A report from the Hans Böckler Foundation shows that the share of profits for private wealth-holders has reached a new high. Income from profits and assets accruing to company chiefs and the relatively small number of those who own capital has risen in both net and gross terms in 2008. Such income comprised 34 percent of all net income in 2007; in the first six months of 2008 this figure had risen to 35.8 percent.
Almost 50 years ago, in 1960, this figure stood at 24.4 percent. In the 30 years leading up to 1990, this figure grew to 30 percent. It had reached 32 percent in 2005. “Business profits have risen considerably,” a press statement from the foundation notes.
Gains by those at the top mean losses for the majority of wage earners. The share of wages and salaries as a percentage of national income, after the deduction of payroll taxes and social and health insurance contributions, rose slightly in 2007 compared to the previous year. However, this figure then fell in the first six months of 2008 to 39.3 percent, below the 2006 level.
Before 1990, this figure regularly exceeded 50 percent (e.g., in 1960 it was almost 56 percent).
The researchers point out that the current decline in the share of wages and salaries, compared to income from business profits and assets, is largely a result of the tax and social contributions policies introduced by the Christian Democratic-Social Democratic grand coalition under Chancellor Angela Merkel. In making this claim, the spokesperson for the Hans Böckler Foundation, which is funded by the trade unions, ignores the fact that for the last 10 years both the labour and social affairs ministries have been headed by Social Democrats. It is their decisions that have contributed considerably to the growth of social inequality.
Cuts in taxes on profits and income derived from assets mean the rich now contribute just one fifth of all taxation. At the beginning of the 1960s, their share was about one third. From 1998 onwards, the Social Democratic Party (SPD)-Green Party government under Gerhard Schröder (SPD) brought about a redistribution of social wealth on a scale never previously seen. The introduction of welfare and labour reforms meant the welfare state was cut back drastically, while taxes for business and the rich were lowered. The SPD now continues this policy as part of the grand coalition government.
The share of taxes from business and profits on capital is declining due to recent changes in business, inheritance and other taxes, meaning businesses and the wealthy are paying even less, according to the researchers.
The widening gulf between profits and assets on the one side—and wages and salaries on the other—evidences a massive growth in social inequality.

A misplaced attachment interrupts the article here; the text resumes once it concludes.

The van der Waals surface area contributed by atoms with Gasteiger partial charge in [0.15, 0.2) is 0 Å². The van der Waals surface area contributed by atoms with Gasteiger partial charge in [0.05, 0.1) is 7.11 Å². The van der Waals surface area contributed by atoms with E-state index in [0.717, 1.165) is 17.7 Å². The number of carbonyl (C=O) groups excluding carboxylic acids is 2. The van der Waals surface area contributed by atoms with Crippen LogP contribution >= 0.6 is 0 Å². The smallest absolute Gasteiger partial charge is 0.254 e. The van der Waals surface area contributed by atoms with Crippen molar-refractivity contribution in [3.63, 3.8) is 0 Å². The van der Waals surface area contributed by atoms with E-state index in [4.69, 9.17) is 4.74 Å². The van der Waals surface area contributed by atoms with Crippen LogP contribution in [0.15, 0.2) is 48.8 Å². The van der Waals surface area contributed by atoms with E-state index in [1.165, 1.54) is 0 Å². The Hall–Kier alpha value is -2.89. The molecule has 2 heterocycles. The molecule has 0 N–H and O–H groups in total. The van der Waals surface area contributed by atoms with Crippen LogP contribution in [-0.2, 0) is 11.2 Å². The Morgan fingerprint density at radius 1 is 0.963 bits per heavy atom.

The International Labour Organization (ILO) recently presented its annual global report on wages. The report shows growing inequalities in Germany for incomes derived from wages and salaries, with those at the top and those at the bottom drifting further apart between 2001 and 2007. Among industrialized countries, only Poland has seen a wider growth of wage differences.
Wages in Germany have risen only very slightly in recent years. Between 2001 and 2007, average wages rose by just 0.51 percent, similar to the growth of wages in France.
The ILO report compares wages in 10 different income groups. The wages of the top 10 percent of German earners was around 3.26 times that of those in the bottom decile. This difference rises considerably when comparing the wages of the top 1 percent of earners with those at the very bottom of the scale. (These figures take into account wage earnings only, and not bonuses, stock dividends, capital gains, etc.)
While top managers and high earners are raking in the money, the numbers employed in the low-wage sector are growing. According to the report from the Hans Böckler Foundation, the main cause for the widening wages gap is the “clear growth of the low-wage sector in Germany over the last years.” So-called “mini jobs,” part-time working and the increase of contract labour are responsible for the rapid growth in wage inequality in Germany.
According to German Trade Union Federation (DGB) contract expert Reinhard Dombre, the number of people engaged in “precarious employment” accounts for 30 percent of all those working. Well over 1.5 million now work in jobs that pay less than the legally established minimum required to ensure a person’s survival, and are forced to claim additional welfare benefits to “top up” their wages.
The numbers of those dependent on social welfare “top ups” has risen sharply over the past years, despite the expansion of the economy, according to the Süddeutsche Zeitung. Under the grand coalition government from 2005 to 2007, the number of those with a gross monthly wage of between €400 and €800 requiring “top ups” increased by more than 40 percent, with a 40 percent rise in those with a gross monthly wage of over €800. So-called wage dumping—whereby employers pay foreign workers less than the minimum wage fixed in union-negotiated agreements—is being promoted by the state, the report concludes.
In view of the financial and economic crisis, the ILO forecasts that workers will face “painful cuts” in their real wages in the coming years and warns of growing social tensions, particularly in the industrialized countries.